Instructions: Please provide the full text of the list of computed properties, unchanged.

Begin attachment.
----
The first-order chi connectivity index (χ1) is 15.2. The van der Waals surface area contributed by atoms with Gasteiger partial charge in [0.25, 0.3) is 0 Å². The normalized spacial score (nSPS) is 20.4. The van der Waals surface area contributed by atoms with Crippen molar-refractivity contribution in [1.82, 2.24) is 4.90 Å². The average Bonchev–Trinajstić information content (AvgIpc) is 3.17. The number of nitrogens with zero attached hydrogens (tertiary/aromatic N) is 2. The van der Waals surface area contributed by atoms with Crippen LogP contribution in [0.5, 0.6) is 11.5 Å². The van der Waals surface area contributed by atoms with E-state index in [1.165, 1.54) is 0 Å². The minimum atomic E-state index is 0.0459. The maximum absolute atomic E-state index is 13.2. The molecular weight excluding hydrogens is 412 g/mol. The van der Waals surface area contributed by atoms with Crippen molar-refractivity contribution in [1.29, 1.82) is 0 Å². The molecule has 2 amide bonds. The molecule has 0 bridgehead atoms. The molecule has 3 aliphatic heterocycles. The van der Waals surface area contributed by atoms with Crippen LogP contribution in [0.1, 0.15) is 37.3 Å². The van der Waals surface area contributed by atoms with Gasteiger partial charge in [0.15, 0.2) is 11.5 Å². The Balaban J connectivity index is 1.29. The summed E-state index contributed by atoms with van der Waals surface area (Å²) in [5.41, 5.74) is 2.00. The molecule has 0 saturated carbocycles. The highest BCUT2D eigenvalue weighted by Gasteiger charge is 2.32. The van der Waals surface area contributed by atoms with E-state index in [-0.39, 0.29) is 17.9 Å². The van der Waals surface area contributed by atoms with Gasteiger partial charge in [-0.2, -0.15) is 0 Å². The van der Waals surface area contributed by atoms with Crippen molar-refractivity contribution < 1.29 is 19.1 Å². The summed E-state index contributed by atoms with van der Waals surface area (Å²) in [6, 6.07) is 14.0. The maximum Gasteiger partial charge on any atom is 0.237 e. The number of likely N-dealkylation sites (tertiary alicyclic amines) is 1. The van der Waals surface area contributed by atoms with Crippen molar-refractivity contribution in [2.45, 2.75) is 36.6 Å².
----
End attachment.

The first-order chi connectivity index (χ1) is 15.2. The van der Waals surface area contributed by atoms with Gasteiger partial charge in [0.25, 0.3) is 0 Å². The normalized spacial score (nSPS) is 20.4. The van der Waals surface area contributed by atoms with Crippen molar-refractivity contribution in [1.82, 2.24) is 4.90 Å². The average Bonchev–Trinajstić information content (AvgIpc) is 3.17. The number of nitrogens with zero attached hydrogens (tertiary/aromatic N) is 2. The van der Waals surface area contributed by atoms with Crippen LogP contribution in [0.5, 0.6) is 11.5 Å². The van der Waals surface area contributed by atoms with E-state index in [1.165, 1.54) is 0 Å². The minimum atomic E-state index is 0.0459. The maximum absolute atomic E-state index is 13.2. The molecular weight excluding hydrogens is 412 g/mol. The van der Waals surface area contributed by atoms with Crippen molar-refractivity contribution in [1.29, 1.82) is 0 Å². The molecule has 2 amide bonds. The molecule has 0 bridgehead atoms. The molecule has 3 aliphatic heterocycles. The van der Waals surface area contributed by atoms with Crippen LogP contribution in [0.1, 0.15) is 37.3 Å². The van der Waals surface area contributed by atoms with Gasteiger partial charge in [0.15, 0.2) is 11.5 Å². The Balaban J connectivity index is 1.29. The summed E-state index contributed by atoms with van der Waals surface area (Å²) in [5.41, 5.74) is 2.00. The molecule has 0 saturated carbocycles. The highest BCUT2D eigenvalue weighted by Gasteiger charge is 2.32. The van der Waals surface area contributed by atoms with E-state index in [-0.39, 0.29) is 17.9 Å². The van der Waals surface area contributed by atoms with Gasteiger partial charge in [-0.2, -0.15) is 0 Å². The van der Waals surface area contributed by atoms with Crippen molar-refractivity contribution < 1.29 is 19.1 Å². The summed E-state index contributed by atoms with van der Waals surface area (Å²) in [6, 6.07) is 14.0. The maximum Gasteiger partial charge on any atom is 0.237 e. The number of likely N-dealkylation sites (tertiary alicyclic amines) is 1. The van der Waals surface area contributed by atoms with Crippen molar-refractivity contribution in [2.45, 2.75) is 36.6 Å².